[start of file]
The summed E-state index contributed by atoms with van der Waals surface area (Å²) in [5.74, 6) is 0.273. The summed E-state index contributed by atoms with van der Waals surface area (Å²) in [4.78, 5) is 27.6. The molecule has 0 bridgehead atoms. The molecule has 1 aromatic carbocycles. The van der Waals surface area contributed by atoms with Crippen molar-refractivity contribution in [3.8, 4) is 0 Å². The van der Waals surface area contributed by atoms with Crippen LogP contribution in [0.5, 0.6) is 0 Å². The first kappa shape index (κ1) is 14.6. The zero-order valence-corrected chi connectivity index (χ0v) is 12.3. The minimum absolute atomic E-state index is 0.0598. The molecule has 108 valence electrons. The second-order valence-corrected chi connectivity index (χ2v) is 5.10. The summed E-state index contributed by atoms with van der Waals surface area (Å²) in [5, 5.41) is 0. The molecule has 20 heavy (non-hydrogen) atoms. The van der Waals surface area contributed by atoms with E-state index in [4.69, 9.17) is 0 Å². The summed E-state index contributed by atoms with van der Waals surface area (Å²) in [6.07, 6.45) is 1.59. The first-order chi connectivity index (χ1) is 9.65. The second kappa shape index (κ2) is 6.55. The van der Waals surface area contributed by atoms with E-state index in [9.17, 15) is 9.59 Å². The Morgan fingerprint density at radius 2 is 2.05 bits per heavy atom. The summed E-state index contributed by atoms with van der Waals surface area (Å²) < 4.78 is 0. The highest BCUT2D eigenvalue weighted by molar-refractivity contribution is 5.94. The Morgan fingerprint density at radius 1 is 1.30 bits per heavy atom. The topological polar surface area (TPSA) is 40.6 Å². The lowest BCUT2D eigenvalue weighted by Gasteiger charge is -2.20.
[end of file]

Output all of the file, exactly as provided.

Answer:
The summed E-state index contributed by atoms with van der Waals surface area (Å²) in [5.74, 6) is 0.273. The summed E-state index contributed by atoms with van der Waals surface area (Å²) in [4.78, 5) is 27.6. The molecule has 0 bridgehead atoms. The molecule has 1 aromatic carbocycles. The van der Waals surface area contributed by atoms with Crippen molar-refractivity contribution in [3.8, 4) is 0 Å². The van der Waals surface area contributed by atoms with Crippen LogP contribution in [0.5, 0.6) is 0 Å². The first kappa shape index (κ1) is 14.6. The zero-order valence-corrected chi connectivity index (χ0v) is 12.3. The minimum absolute atomic E-state index is 0.0598. The molecule has 108 valence electrons. The second-order valence-corrected chi connectivity index (χ2v) is 5.10. The summed E-state index contributed by atoms with van der Waals surface area (Å²) in [5, 5.41) is 0. The molecule has 20 heavy (non-hydrogen) atoms. The van der Waals surface area contributed by atoms with E-state index in [4.69, 9.17) is 0 Å². The summed E-state index contributed by atoms with van der Waals surface area (Å²) in [6.07, 6.45) is 1.59. The first-order chi connectivity index (χ1) is 9.65. The second kappa shape index (κ2) is 6.55. The van der Waals surface area contributed by atoms with E-state index in [9.17, 15) is 9.59 Å². The Morgan fingerprint density at radius 2 is 2.05 bits per heavy atom. The summed E-state index contributed by atoms with van der Waals surface area (Å²) < 4.78 is 0. The highest BCUT2D eigenvalue weighted by molar-refractivity contribution is 5.94. The Morgan fingerprint density at radius 1 is 1.30 bits per heavy atom. The topological polar surface area (TPSA) is 40.6 Å². The lowest BCUT2D eigenvalue weighted by Gasteiger charge is -2.20.